With Last Media Critics Blocked, Putin Silences the Russia Press
Until this week, a handful of websites seemed to be the last bastions of the free press in Russia. But on Thursday those bastions fell. The Kremlin blocked three independent news sites, including one run by former world chess champion Garry Kasparov, as well as a widely read investigative blog, Livejournal.com, by Alexei Navalny.
Only two years ago, during protests in Moscow against the return of Vladimir Putin to the presidency, the Russian online media played a key role mobilizing demonstrations. They were called the front line of democracy in an ever less democratic state. They were popular and they were the only media able to operate freely since television had come under government control and the newspaper industry fell into the hands of oligarchs loyal to the Kremlin.
How, then, did Putin manage what some are calling an “online coup d'état?”
Much the same way Putin, the veteran of Russia’s intelligence services, does so much else: with careful calculation and preparation followed by brutal action.
Initially the Russian authorities focused not on individual sites, but on journalistic genres. Most investigative reporting fell prey to self-censorship after the Kremlin went after its practitioners. Then it targeted more conventional reporters, and then it was a turn for critical commentators.
It took about six months to neutralize the Russian Web. The process started in September 2013, when the editor of the online Gazeta.Ru was replaced by a pro-government appointee. Yesterday’s closures just finished the job.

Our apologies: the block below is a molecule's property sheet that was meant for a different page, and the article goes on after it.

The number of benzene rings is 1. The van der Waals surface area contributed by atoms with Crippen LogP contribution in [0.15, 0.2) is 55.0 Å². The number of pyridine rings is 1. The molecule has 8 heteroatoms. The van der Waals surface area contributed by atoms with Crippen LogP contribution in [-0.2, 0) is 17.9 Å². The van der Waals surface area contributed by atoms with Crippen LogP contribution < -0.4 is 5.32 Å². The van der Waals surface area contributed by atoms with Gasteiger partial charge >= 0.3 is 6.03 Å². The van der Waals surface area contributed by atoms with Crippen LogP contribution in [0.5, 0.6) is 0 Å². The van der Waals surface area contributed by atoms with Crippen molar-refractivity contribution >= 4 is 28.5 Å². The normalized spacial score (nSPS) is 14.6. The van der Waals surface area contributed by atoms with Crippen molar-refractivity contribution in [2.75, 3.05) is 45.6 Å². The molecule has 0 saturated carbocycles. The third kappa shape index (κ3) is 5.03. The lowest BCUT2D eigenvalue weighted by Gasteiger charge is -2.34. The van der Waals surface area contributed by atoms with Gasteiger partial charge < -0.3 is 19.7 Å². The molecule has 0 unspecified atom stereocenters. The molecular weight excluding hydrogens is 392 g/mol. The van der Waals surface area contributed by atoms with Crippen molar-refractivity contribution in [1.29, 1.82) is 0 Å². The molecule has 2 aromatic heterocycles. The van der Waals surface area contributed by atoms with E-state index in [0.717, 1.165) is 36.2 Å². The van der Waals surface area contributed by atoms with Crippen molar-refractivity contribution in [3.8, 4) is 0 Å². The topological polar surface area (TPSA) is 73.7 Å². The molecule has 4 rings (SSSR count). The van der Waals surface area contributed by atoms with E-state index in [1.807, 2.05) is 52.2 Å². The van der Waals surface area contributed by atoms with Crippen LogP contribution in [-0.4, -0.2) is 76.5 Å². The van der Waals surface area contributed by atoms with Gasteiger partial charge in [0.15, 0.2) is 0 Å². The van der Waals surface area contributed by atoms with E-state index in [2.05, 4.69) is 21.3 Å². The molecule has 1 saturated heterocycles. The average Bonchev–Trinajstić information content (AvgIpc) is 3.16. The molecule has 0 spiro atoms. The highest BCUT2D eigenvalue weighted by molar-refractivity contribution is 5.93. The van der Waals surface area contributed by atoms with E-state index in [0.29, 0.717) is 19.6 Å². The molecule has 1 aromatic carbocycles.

The sites were vulnerable largely because of the Russian media market’s peculiarities. Almost all of the most prominent sites in Russia were launched in 1999-2001 by the country’s oligarchs—Newsru.com by Vladimir Gusinsky, Grani.ru by Boris Berezovsky, and Gazeta.ru by Mikhail Khodorkovsky. A think tank headed by Gleb Pavlovsky, a pro-Kremlin spin doctor, launched the Internet newspaper Lenta.ru about the same time.
Gusinsky, Berezovsky, and Khodorkovsky became prominent in 1990s, and in the 2000s they wanted to continue to participate in the political game as independent players. Putin wasn’t going to put up with that. He sent Khodorkovsky to prison. Gusinsky and Berezovsky went into exile. Nevertheless, for some years they continued to fund their new media, and even when some of these sites changed hands they kept their oppositional views.
Gazeta.ru was the only operation with a full-scale editorial office reporting for sections on politics, business, society, science, and culture. It was also the only site staffed by former print journalists, mostly from Kommersant, one of the most professional dailies in post-Soviet Russia.
Over the years, in Russia as elsewhere, more and more journalists who lost their jobs in dwindling print media moved to the Internet. But online publications had no resources to pay for investigative journalism and reportage. So reporters increasingly became columnists.